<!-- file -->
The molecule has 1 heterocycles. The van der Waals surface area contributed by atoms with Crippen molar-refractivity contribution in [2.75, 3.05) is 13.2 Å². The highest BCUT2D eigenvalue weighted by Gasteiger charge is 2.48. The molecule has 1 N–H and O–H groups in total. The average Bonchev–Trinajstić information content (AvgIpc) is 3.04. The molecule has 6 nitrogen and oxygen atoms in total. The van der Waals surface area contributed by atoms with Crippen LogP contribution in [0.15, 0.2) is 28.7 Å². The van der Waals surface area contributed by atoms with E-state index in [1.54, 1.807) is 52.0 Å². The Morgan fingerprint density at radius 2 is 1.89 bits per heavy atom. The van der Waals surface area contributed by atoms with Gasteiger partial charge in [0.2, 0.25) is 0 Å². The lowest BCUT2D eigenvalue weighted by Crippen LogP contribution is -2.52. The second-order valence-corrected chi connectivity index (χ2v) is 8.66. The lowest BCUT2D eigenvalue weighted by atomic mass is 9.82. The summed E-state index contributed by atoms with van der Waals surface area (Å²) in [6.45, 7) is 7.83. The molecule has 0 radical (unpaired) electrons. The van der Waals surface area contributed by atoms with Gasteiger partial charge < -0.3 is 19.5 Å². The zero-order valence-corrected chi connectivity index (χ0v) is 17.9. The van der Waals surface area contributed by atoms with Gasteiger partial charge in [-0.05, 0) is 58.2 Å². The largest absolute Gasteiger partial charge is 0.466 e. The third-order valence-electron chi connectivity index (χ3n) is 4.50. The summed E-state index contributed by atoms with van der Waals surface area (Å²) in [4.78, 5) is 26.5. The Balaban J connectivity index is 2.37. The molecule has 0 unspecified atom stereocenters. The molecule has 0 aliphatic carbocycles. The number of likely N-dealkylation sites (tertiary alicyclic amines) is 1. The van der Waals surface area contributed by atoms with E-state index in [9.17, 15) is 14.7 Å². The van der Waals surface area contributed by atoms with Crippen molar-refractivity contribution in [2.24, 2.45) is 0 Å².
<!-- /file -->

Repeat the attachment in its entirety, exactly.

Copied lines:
The molecule has 1 heterocycles. The van der Waals surface area contributed by atoms with Crippen molar-refractivity contribution in [2.75, 3.05) is 13.2 Å². The highest BCUT2D eigenvalue weighted by Gasteiger charge is 2.48. The molecule has 1 N–H and O–H groups in total. The average Bonchev–Trinajstić information content (AvgIpc) is 3.04. The molecule has 6 nitrogen and oxygen atoms in total. The van der Waals surface area contributed by atoms with Crippen LogP contribution in [0.15, 0.2) is 28.7 Å². The van der Waals surface area contributed by atoms with E-state index in [1.54, 1.807) is 52.0 Å². The Morgan fingerprint density at radius 2 is 1.89 bits per heavy atom. The van der Waals surface area contributed by atoms with Gasteiger partial charge in [0.2, 0.25) is 0 Å². The lowest BCUT2D eigenvalue weighted by Crippen LogP contribution is -2.52. The second-order valence-corrected chi connectivity index (χ2v) is 8.66. The lowest BCUT2D eigenvalue weighted by atomic mass is 9.82. The summed E-state index contributed by atoms with van der Waals surface area (Å²) in [6.45, 7) is 7.83. The molecule has 0 radical (unpaired) electrons. The van der Waals surface area contributed by atoms with Gasteiger partial charge < -0.3 is 19.5 Å². The zero-order valence-corrected chi connectivity index (χ0v) is 17.9. The van der Waals surface area contributed by atoms with Gasteiger partial charge in [-0.05, 0) is 58.2 Å². The largest absolute Gasteiger partial charge is 0.466 e. The third-order valence-electron chi connectivity index (χ3n) is 4.50. The summed E-state index contributed by atoms with van der Waals surface area (Å²) in [4.78, 5) is 26.5. The Balaban J connectivity index is 2.37. The molecule has 0 unspecified atom stereocenters. The molecule has 0 aliphatic carbocycles. The number of likely N-dealkylation sites (tertiary alicyclic amines) is 1. The van der Waals surface area contributed by atoms with E-state index in [9.17, 15) is 14.7 Å². The van der Waals surface area contributed by atoms with Crippen molar-refractivity contribution in [2.24, 2.45) is 0 Å².